“Is the part-ex deal conditional on what state the car is in?” Alex asked, with all the subtlety of an unsubtle person.
Thankfully on collecting my new car, I’d left the door handle in the glove box so at least I’ve handed over all the component parts to make it functional again.
So long, old friend!
Having gone through a phase of wearing super bright eyeshadow in my early 20’s – something which subsided when I really began to hit my stride in work – the past 12 months has seen me renew my love of eye-shadow palettes, pigments, and anything that glitters.
Don’t misread me. I’ve never been the girliest of girls; but as far back as I can remember I’ve always loved the idea of costumes and dressing up, because it just wasn’t something I ever felt comfortable doing in the daylight.
In fact Halloween is one of my favourite times of the year because, aside from the horror element (which I’ve always loved) it’s the one time when you can wear something outlandish and it becomes socially acceptable.
After becoming obsessed with websites like Cult Beauty and Beauty Bay – to which I have unashamedly lost more than a few pounds over the past year (more than can be said for my waistline) – I was delighted to see Jeffree Star announce the launch of his brand new Blue Blood collection, including a new eyeshadow palette with 18 shades.
Whilst I still have yet to get hold of the iconic Blood Sugar palette, I was able to call in reinforcements (namely my big sis, Lora), to grab one of these online as I drove home from work Friday night. Now all I have to do is wait for it to arrive, and cry with joy when I get to unbox it.
It’s the little things…
This is a strange day of the year for me now that I’m in my fourth decade of living, and several of my friends are celebrating this for themselves rather than just posting about how excellent their mums are all over social media (although that still happens).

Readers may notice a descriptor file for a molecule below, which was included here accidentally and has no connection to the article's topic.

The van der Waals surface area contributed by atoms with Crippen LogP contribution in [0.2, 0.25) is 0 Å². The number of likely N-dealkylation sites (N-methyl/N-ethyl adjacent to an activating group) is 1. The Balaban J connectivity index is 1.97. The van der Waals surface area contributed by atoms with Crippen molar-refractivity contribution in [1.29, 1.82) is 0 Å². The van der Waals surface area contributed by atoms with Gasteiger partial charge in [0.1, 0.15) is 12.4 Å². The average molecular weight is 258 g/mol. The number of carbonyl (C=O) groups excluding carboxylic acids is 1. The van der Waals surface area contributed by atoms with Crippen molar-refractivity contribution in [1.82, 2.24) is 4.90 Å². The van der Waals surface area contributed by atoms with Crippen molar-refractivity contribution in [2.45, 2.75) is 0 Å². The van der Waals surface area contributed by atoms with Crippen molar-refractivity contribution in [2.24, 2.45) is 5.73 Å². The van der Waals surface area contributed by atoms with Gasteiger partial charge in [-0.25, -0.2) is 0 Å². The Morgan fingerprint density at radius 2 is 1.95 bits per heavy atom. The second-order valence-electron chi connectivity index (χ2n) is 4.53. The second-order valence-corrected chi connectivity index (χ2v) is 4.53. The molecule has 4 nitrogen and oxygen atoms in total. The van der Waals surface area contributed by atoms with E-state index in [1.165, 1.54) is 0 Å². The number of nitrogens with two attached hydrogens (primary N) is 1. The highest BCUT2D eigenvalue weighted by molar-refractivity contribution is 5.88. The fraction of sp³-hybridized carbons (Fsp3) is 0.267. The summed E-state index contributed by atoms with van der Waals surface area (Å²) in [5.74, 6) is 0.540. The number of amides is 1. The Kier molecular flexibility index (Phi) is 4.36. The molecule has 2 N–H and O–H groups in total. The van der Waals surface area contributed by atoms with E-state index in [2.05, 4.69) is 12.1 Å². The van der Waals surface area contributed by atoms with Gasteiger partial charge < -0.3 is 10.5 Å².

In a most unusual turn of events, I opted to host a Sunday roast at our house with my mum, aunt, sister, and Sam, while Alex made a pilgrimage to test drive the car he had his eye on.
There was one condition, however, for hosting at our house; my mum wanted to do the cooking.
I’m ambivalent about having anyone else use our kitchen for the following reasons:
- I feel a massive sense of relief that there’s no pressure on me to ‘perform’ to a certain culinary standard
- I feel utterly impotent when I’m unable to have some say over the result which, for someone who’s as big a control freak as me, is like asking me to jump out of a plane without a parachute
One large G&T and a prosecco later however, and I was only too glad to play utensil monkey while mum took the reins.
I spent the few hours foraging for pans as needed, topping up drinks, eating Pringles, and chatting to my mum about her job and my grandad’s incontinence, while she lovingly siphoned juice off the chickens to make the gravy.
A few highlights from my day were:
- Digging out the old ‘red brush’; a family ‘heirloom’ of sorts that mum had done each of our hairdo’s with as kids; and watching Lora have her hair braided
- Tasting mums roast potatoes and gravy, and being transported back to the good old days of family Sunday lunches before we all grew up, got our own houses, and divorce made a right royal balls up of such events
- Browsing through the photo album of pics taken at our wedding reception. On disposable cameras. By the guests and what was then a three and a half-year-old Sam
All in all a great afternoon was had, and I even got to take leftover chicken sandwiches to work today, which makes four hours in the kitchen worth every single second.
Oh, and I got to spend quality time with the fam. Which is a bonus.
If you can be arsed, why not let me know how your week has been in the comments below?